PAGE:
It’s so easy for us to go through the motions. We look around at our lives and think things are normal, average, or the way they’ve always been. And yet, when we start thinking about things from God’s perspective, they can take on a whole new dimension and they can spark questions that make us quite uncomfortable.
Let me give you an example:
I’ve been reading through William Law’s “A Serious Call to a Devout and Holy Life.” This was a book that greatly influenced the likes of Dallas Willard. It was first published in 1729. Like the title sounds, it’s not light reading. And we might wonder what good does it do to read spiritual instruction that is nearly 300 years old?
In a section on the dangers of having more than we need. He says, the reason the Lord tells the young man to sell what he has and give it to the poor, is because giving away that which we do not need is the path to happiness. Because it delivers us from the demon of want.
Then I read this, “For if a man has more food than his own nature requires, how base and unreasonable is it to invent foolish ways of wasting it, and make sport for his own full belly, rather than let his fellow-creatures have the same comfort from food which he had had.” (p.129)
Here’s his argument.
When we want and have more than we need, we will find ways to waste what we have, for our own amusement, rather than giving it to those without – so they might enjoy the blessings we have.
Now, don’t give up… follow me here. I read this on July 3rd. On July 4th, we had the National Hotdog Eating Contest. Joey Chestnut won again by eating 62 hot dogs and buns in 10 minutes. Miki Sudo was the women’s champion at 48.5 hot dogs and buns in 10 minutes
Is this not an exercise in, “foolish ways of wasting it [our food] and make sport for his own full belly”? Law would way this shows a life of spiritual darkness.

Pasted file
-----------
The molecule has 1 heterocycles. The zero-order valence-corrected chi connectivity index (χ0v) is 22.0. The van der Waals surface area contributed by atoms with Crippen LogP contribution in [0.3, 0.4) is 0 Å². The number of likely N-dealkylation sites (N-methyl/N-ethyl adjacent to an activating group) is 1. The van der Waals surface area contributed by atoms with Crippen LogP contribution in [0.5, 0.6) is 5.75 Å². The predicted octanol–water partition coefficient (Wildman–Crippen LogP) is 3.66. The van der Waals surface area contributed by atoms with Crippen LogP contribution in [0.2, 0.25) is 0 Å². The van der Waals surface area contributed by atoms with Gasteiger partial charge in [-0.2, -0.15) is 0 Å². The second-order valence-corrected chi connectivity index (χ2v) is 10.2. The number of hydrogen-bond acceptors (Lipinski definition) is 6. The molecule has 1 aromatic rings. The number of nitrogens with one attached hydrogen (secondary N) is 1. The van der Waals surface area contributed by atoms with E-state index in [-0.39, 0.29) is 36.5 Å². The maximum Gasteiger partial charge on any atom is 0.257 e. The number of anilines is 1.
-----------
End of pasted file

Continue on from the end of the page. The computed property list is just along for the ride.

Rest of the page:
Let’s look for a minute at this:
1) It takes food, which is a blessing of God meant for his creatures’ joy and fullness and discards it for a shot a shallow happiness, rather than gratefulness to God for his goodness.
2) There were real creatures of God who gave up their lives for the sake of this sport. We may have the right, given by God to kill his creation to eat, but do we have the right to withhold it from others who need it, for the sake of our own entertainment?
3) If our economy is dependent upon this kind of wasteful consumerism, then what does it say about who we are as a people?
4) What does this do to our souls (fast, quick, shallow entertainment rather than lasting happiness)?
5) That leads to another question, “Can this kind of activity truly be done for the glory of God?” (Col. 3:17, 1 Cor. 10:31)
At this point you may be saying, “Jim takes the fun out of everything.” But spiritual growth is concerned with the question, “What does this thing I’ve accepted as normal, do to my soul?” And “What does it do to God’s light in the world?”
As we pursue God and godliness, the Spirit of God leads us to examine the simple things. This is not so God can be the cosmic killjoy, but so we will see how far we’ve wandered away from the path of true joy.